See if you have some problems there. Also, try to delete ALL the DCUs from everywhere (see also Temp directories etc.). Also, if you have DPKs, BPLs aso. try to 'hide' them by creating a subfolder called 'hidden' (or whatever). After this, if needed, fix the (output) directory structure of the projects A, B and C and do a fresh build for everything. After this, see if the problem persists.

Fourth, you can have an unit which is used both in C and A. If you change it "for the project C", of course that it will trigger a rebuild for A.

Good luck.

share|improve this answer
with GExperts, you can change IDE shortcuts – ComputerSaysNo Apr 4 '13 at 6:18
@ComputerSaysNo indeed I had set them to match Visual Studio shortcuts. – santiagoIT Apr 4 '13 at 14:58
John thanks for the answer. Unfortunately it is not very clear to me, as I cannot relate to all terminologies just yet, since I only have a few days of Delphi experience so far. Are you saying that what I am attemting to do should work? – santiagoIT Apr 4 '13 at 15:11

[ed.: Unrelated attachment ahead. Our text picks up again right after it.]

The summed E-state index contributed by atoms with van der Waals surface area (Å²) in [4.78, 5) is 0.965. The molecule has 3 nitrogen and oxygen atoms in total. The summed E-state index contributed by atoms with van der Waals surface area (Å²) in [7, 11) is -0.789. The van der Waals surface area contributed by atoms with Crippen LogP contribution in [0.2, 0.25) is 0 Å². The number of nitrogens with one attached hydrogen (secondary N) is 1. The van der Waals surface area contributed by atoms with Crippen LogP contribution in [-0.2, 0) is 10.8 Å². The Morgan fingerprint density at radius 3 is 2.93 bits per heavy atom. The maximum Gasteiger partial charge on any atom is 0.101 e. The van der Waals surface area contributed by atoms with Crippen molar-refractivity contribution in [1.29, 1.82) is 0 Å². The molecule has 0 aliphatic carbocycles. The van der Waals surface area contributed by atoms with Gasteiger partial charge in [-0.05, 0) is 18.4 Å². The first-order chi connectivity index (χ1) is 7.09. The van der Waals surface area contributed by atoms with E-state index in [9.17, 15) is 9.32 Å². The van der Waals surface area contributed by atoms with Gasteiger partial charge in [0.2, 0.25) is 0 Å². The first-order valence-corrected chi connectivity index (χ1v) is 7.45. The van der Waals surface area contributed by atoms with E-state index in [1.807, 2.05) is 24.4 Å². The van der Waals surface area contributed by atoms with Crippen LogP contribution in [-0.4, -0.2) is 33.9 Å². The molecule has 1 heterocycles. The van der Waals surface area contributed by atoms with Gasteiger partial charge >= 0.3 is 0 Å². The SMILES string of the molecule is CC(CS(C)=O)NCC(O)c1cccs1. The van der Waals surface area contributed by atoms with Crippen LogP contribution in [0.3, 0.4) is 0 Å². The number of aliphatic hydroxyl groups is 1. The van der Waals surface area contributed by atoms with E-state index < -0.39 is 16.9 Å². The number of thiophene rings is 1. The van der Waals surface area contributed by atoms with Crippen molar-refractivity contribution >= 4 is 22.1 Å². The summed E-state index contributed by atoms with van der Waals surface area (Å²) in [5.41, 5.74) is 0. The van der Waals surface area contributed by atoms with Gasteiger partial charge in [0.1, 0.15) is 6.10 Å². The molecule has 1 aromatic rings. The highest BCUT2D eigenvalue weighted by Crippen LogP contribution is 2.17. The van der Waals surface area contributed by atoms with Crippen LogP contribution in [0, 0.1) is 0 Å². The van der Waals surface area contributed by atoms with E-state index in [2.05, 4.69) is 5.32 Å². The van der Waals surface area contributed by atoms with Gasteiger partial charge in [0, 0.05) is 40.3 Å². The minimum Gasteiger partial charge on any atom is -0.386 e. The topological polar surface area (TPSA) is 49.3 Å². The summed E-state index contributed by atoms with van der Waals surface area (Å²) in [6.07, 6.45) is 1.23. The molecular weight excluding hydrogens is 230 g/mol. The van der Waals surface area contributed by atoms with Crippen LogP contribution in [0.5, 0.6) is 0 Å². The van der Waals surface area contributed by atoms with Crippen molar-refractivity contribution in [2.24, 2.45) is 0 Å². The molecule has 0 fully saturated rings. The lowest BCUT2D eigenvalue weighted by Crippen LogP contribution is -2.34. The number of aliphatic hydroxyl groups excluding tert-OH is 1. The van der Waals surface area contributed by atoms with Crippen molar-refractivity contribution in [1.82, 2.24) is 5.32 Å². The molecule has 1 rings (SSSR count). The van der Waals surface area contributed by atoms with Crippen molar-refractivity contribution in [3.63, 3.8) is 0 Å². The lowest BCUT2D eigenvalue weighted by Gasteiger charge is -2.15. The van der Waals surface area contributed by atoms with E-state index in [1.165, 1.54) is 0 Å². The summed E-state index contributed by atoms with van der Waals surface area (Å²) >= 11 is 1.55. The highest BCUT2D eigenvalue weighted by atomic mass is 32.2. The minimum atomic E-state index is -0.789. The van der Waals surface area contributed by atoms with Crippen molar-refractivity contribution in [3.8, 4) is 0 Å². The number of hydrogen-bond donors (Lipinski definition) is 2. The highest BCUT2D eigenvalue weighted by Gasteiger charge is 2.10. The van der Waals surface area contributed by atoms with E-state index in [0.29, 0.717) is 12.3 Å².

@santiagoIT: Ok, I see. Let's take it simpler: DCU are Delphi Compiled Units. These are (re)generated each time when the compiler thinks that's necessary. One of the above cases says that you can have the following problem: The project(s) uses the DCUs from folder c:\My_Old_DCU while somewhere in time the options in the IDE where changed to put the new DCUs in C:\My_New_DCU. The IDE "sees" that the (old) DCUs are not in sync with sources and triggers a rebuild. That's why I told you to search and delete all the DCUs - perhaps it will help you to find/solve the problem. – John Thomas Apr 5 '13 at 5:52
@ComputerSaysNo thanks for explaining! That does not apply to my situation. In any case I updated the question. Hopefully it is a bit clearer now. – santiagoIT Apr 8 '13 at 0:07